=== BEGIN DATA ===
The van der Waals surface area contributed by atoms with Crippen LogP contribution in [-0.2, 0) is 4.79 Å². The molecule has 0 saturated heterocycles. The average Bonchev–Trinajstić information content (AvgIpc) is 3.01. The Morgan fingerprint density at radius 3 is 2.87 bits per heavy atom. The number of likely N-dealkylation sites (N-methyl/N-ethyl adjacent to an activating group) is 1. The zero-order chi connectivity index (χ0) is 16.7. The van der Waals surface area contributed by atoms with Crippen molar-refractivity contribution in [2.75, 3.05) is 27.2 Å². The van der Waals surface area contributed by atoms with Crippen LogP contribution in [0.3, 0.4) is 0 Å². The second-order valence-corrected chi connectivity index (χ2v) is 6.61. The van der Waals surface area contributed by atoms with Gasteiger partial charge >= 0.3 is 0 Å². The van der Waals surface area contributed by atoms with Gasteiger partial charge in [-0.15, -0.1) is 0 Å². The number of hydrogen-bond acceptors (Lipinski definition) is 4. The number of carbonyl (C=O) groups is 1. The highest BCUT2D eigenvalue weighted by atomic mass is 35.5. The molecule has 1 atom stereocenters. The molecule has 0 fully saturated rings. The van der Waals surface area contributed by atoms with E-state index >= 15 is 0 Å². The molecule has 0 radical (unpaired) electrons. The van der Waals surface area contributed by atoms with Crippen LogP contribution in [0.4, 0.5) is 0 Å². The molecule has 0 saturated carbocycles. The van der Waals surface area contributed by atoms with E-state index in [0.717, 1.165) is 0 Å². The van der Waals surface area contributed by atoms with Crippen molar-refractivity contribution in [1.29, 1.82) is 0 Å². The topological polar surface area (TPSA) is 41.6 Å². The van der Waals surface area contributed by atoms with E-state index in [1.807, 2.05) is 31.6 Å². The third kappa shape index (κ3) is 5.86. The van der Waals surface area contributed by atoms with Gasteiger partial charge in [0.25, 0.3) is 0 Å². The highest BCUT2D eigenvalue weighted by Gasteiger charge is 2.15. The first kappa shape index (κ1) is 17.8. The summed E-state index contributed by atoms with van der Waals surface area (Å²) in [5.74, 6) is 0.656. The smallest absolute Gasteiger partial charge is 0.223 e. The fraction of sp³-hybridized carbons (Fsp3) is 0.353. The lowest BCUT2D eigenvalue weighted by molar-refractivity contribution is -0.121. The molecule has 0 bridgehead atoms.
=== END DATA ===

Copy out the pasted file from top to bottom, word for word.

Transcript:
The van der Waals surface area contributed by atoms with Crippen LogP contribution in [-0.2, 0) is 4.79 Å². The molecule has 0 saturated heterocycles. The average Bonchev–Trinajstić information content (AvgIpc) is 3.01. The Morgan fingerprint density at radius 3 is 2.87 bits per heavy atom. The number of likely N-dealkylation sites (N-methyl/N-ethyl adjacent to an activating group) is 1. The zero-order chi connectivity index (χ0) is 16.7. The van der Waals surface area contributed by atoms with Crippen molar-refractivity contribution in [2.75, 3.05) is 27.2 Å². The van der Waals surface area contributed by atoms with Crippen LogP contribution in [0.3, 0.4) is 0 Å². The second-order valence-corrected chi connectivity index (χ2v) is 6.61. The van der Waals surface area contributed by atoms with Gasteiger partial charge >= 0.3 is 0 Å². The van der Waals surface area contributed by atoms with Gasteiger partial charge in [-0.15, -0.1) is 0 Å². The number of hydrogen-bond acceptors (Lipinski definition) is 4. The number of carbonyl (C=O) groups is 1. The highest BCUT2D eigenvalue weighted by atomic mass is 35.5. The molecule has 1 atom stereocenters. The molecule has 0 fully saturated rings. The van der Waals surface area contributed by atoms with E-state index >= 15 is 0 Å². The molecule has 0 radical (unpaired) electrons. The van der Waals surface area contributed by atoms with Crippen LogP contribution in [0.4, 0.5) is 0 Å². The molecule has 0 saturated carbocycles. The van der Waals surface area contributed by atoms with E-state index in [0.717, 1.165) is 0 Å². The van der Waals surface area contributed by atoms with Crippen molar-refractivity contribution in [1.29, 1.82) is 0 Å². The topological polar surface area (TPSA) is 41.6 Å². The van der Waals surface area contributed by atoms with E-state index in [1.807, 2.05) is 31.6 Å². The third kappa shape index (κ3) is 5.86. The van der Waals surface area contributed by atoms with Gasteiger partial charge in [0.25, 0.3) is 0 Å². The highest BCUT2D eigenvalue weighted by Gasteiger charge is 2.15. The first kappa shape index (κ1) is 17.8. The summed E-state index contributed by atoms with van der Waals surface area (Å²) in [5.74, 6) is 0.656. The smallest absolute Gasteiger partial charge is 0.223 e. The fraction of sp³-hybridized carbons (Fsp3) is 0.353. The lowest BCUT2D eigenvalue weighted by molar-refractivity contribution is -0.121. The molecule has 0 bridgehead atoms.